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1' \o-■! QUERIES.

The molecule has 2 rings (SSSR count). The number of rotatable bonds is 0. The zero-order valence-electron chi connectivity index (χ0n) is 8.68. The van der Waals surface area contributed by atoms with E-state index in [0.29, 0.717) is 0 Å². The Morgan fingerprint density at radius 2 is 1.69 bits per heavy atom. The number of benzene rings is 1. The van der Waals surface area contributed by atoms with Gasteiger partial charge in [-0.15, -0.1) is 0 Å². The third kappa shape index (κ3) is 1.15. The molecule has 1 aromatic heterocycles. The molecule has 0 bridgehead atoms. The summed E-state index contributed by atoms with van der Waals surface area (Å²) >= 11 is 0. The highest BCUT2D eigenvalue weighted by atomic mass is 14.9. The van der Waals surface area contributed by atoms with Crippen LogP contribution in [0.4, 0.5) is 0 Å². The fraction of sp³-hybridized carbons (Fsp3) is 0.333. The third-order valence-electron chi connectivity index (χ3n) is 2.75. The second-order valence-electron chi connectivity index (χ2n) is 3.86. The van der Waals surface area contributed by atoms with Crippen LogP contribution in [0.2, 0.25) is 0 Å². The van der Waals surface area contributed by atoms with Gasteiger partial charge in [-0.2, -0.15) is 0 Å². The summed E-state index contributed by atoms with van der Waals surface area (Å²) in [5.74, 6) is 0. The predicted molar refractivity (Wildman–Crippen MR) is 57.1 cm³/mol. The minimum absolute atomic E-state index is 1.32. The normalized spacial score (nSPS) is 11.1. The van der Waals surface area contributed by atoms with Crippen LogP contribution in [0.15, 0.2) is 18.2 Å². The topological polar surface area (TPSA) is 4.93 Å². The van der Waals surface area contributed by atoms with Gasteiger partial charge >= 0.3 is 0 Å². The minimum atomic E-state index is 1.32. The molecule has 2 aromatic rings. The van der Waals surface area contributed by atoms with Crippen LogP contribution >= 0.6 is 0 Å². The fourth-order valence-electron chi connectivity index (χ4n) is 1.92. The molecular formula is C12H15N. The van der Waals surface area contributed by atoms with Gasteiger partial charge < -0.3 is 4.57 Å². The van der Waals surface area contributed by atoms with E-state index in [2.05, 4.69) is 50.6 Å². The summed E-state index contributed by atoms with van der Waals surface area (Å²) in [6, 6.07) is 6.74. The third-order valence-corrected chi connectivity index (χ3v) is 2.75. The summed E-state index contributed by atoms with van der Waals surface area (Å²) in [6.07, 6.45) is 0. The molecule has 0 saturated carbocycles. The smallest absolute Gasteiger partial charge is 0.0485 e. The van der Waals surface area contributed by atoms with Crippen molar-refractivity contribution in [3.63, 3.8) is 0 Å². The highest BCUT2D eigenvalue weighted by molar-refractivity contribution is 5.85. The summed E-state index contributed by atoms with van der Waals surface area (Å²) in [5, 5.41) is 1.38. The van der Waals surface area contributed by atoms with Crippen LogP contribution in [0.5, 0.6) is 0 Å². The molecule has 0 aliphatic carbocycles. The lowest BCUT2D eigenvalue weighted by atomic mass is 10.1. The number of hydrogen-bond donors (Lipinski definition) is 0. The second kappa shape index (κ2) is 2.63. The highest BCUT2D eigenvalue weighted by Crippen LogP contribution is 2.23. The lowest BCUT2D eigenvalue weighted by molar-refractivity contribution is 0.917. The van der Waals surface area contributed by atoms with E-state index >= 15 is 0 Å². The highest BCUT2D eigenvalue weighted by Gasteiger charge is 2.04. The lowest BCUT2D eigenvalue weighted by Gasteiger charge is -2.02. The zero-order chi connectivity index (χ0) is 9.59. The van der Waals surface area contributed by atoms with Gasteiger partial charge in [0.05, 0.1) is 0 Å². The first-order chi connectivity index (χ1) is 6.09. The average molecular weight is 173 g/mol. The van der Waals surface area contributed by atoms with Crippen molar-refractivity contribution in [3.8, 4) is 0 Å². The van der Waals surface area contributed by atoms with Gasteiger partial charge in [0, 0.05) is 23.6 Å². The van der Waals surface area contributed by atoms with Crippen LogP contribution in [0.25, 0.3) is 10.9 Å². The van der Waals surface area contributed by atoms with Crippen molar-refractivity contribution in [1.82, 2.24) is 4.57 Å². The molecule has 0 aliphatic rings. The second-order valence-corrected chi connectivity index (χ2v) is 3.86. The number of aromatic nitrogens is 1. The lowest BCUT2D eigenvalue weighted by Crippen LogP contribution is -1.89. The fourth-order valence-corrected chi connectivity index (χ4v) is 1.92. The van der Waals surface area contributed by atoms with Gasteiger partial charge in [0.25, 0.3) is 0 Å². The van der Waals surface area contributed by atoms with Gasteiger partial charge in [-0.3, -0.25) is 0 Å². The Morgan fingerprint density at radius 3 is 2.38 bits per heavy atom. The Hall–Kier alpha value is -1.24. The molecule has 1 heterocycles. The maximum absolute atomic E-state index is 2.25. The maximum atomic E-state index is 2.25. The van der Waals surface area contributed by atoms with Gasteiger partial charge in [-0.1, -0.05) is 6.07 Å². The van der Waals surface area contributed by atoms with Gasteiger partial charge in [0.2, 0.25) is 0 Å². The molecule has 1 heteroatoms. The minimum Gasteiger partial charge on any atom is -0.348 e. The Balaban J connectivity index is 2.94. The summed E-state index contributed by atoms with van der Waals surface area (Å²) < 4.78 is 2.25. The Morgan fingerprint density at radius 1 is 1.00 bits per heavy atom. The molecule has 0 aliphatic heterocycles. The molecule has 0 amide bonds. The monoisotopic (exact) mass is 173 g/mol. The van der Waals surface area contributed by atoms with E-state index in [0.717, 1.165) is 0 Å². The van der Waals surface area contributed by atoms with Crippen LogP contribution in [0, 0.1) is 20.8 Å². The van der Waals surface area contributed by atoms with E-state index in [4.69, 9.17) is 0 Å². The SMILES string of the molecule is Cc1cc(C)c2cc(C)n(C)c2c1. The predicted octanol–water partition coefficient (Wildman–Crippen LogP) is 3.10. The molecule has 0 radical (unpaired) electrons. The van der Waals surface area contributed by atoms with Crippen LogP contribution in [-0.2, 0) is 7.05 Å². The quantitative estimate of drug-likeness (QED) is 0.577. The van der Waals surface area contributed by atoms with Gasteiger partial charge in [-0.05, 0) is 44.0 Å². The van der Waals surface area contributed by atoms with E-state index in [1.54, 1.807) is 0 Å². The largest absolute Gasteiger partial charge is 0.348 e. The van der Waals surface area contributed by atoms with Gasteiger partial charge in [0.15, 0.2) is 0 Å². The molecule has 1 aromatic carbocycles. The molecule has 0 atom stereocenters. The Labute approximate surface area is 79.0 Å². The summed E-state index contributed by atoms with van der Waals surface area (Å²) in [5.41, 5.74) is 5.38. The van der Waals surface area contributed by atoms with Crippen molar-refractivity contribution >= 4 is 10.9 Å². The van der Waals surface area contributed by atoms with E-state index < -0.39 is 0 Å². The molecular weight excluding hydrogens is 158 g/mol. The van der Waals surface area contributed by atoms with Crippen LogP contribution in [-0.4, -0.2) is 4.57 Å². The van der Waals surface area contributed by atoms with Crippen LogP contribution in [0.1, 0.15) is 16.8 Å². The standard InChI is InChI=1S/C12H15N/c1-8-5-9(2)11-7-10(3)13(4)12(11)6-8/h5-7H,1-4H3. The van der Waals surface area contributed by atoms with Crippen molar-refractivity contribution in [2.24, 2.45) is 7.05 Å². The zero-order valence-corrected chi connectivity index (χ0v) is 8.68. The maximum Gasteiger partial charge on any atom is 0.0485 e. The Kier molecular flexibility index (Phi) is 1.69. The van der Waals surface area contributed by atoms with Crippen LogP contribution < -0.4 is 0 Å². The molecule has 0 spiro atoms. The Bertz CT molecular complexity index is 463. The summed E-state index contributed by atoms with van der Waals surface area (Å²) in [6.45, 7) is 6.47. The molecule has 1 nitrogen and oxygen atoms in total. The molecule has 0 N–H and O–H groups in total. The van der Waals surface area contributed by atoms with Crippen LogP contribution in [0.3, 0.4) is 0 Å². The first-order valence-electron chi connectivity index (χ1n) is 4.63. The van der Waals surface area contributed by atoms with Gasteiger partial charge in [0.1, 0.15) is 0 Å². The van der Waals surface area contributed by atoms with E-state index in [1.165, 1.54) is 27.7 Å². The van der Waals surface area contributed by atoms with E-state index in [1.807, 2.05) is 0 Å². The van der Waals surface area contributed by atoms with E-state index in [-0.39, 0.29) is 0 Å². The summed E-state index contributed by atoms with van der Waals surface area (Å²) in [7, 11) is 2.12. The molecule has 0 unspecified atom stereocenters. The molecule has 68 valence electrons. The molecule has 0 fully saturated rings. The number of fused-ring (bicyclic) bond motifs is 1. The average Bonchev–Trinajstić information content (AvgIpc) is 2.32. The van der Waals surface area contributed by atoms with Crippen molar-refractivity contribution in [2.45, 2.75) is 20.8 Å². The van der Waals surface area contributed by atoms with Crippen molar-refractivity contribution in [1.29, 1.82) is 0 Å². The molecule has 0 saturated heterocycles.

REPLIES. STRONG MEW. (Query No. 40.) ATHLETE'S" assumption that Messrs. Samson, Sandow, and Co.'s feats, marvellous though they appear, hare been eclipsed in past generations is perfectly correct. Milo, the Cretan, was an extraordinary athlete. It is related of him that he once ran a mile with an ox on his shoulders then with a blow of his fist he killed the beat, and ate it in one day. The latter exploit was referred to in some verses, which till recently could be seen over the doorway of an hotel in Aldersgate, London:— Milo tlie Ci etonian An ox slew with his fist, And ate it up in one ineal- Ye gojs wliiH a glorious twist! He could break by the expansion of his veins and muscles a cord tied round his forehead. One day being in a house the ceiling threatened to fall in, but Milo supported the column on wh;ch it rested until his friends had escaped. I I is death has been celebrated by poets, painters, anci sculptors. He tried to tear asunder the trunk of a tree, but his hands got pinched in the fissure, and being unable to disengage them he perished, devoured by wild beasts. Salvias, a 1:0111811, could walk up a ladder carrying 2001b. on his shoulders, 200lb. in his hand*, and 2001b. fastened to his feet. Athanatus could run round the arena carry- ing oOOlb. on his shoulders and 5001b. fastened to his feet. Iccus could hold the most furious buil and tear away its horns as one would tear up radishes. In the sixteenth century there lived a major named Barsabas. He could lift all anvil weighing 500ib. To amuse his comrades he often went. through the gun drill with a cannon. One day, seeing a crowd looking at a large dancing bear, he offered to wrestle the animal, lie threw the bear several times, and then, judging it unworthy of further struggle, he slew the animal with his fist and carried it away on his shoulders. On another occasion, seeing several brother otiicers surrounded by an angry crowd, he knocked the people down like ninepins. 'I he crowd, exasperated, turned round on him,but seizing two of the assailants, one in each hand, he used them as clubs on The crowd, who, astonished at this extraordi- nary display of strength, quickly drew back. Once he squeezed to pulp the hand of a man who watite I to tight him. Barsabas' sister was also remarkable for her strength. Some burglars entered a convent where she was she threw one out of the window, and killed two others with a pillar she tore down and used for a club. Leaving foreigners,let iii;- briefly refer to two Englishmen—Thomas Tophain and Kicbard JtJJ, The former once lifted three barrels of watt-i-, weighing in all 1,8361b. He could bend and straighten iron bars, roll up pewter dishes, squeeze a quart pot together, crack cocoa,- ,tits with his hanas, lift his horse over a turnpike gate, and lift 2c>vt. over bis head with bis little linger. Among Joy's feats we: e o pull against a drayman's horse, to break a rope capable of suspending 35 hundredweights, and to lift two-and-twenty hundred pou .ds. I bave said enough to »how that the modern strong" men can take a I back seat. BOOKWORM. SAMPLER-MAKING. (Query No. 44.) Has ■' A Nxiors consulted Casseil's Papular That iq. I think, the publication most likely to supply what ue needs. OUTH WALIAN. TIOSI'ITAL SUNDAY. J Hospital Sunday originated in Birmingham some rhirt-y years ago by a clergyman, who, I)" i ng d' termined to relieve the hospital there of a heavy debt, convened a meeting of clergy and ministers to consider tbe desirability of setting apart a Sunday for collections in all the places of worship in the town. Cardiff. BRUM M AGEMTTR. DURATION OF DREAMS. (Query No. 47.) 1 have myself many times had a vivid dream when 1 could not have been asleep more than a minute or so, But tbe following extract j from an old number of the lie cue Scientljique will, perhaps, satisfy "DEKAMEK" more than any experience of my own j I was sitting with a police ufRcit! at bis office,! and we were discussing some fanustic story. when all employe rain? in and &it down besirfe us, leaning j with his eibows on the table. I looked up and said to him, I You have forgo! tea to make the soup.' 1 No, nu; come with me.' Wc went out together, going across long corridors, I waiking behind hmi, to thft college where I had been brought up. lie went into the Nvin, of ',lie which I knew well, and which led to the class- rooms. Under the ftairs lie &!iow«ii me h stove, on which stood an oys'er-siiell with n. iittle paint in it (I had been mixing wa: er-colours tlia evening before). Llut you have forgotten the vegetables. Go o the portLr at the enj of the courtyard you wii! find thein thpre on a I waited for a longtime; at last I saw him making signs to me that lie liad found ii,,tiiing. It lit the !eft hand side,' 1 shouted, and saw him cross tlis j'ard, couaing back with an immense cabbage. I took a knife frum my pockft, which 1 always kept there, and at the momc-nt when I w:is going to cut the vegetable 1 was awakened bv the noise of a bowl of soap being put lieavily on the marble top of the table next to my bed. It appears to me that the idea o{ soup was gu?gt>.?ted to me by the siliell pt" I'" llOoment wlien tile door was opened by the vi u;ir,t l<nnj;i!!g in the soup while I wa^ asleep, .1 'awes five sooonds at ths mo-t to w*ik from the d<"or to the b?d. W. w. vv.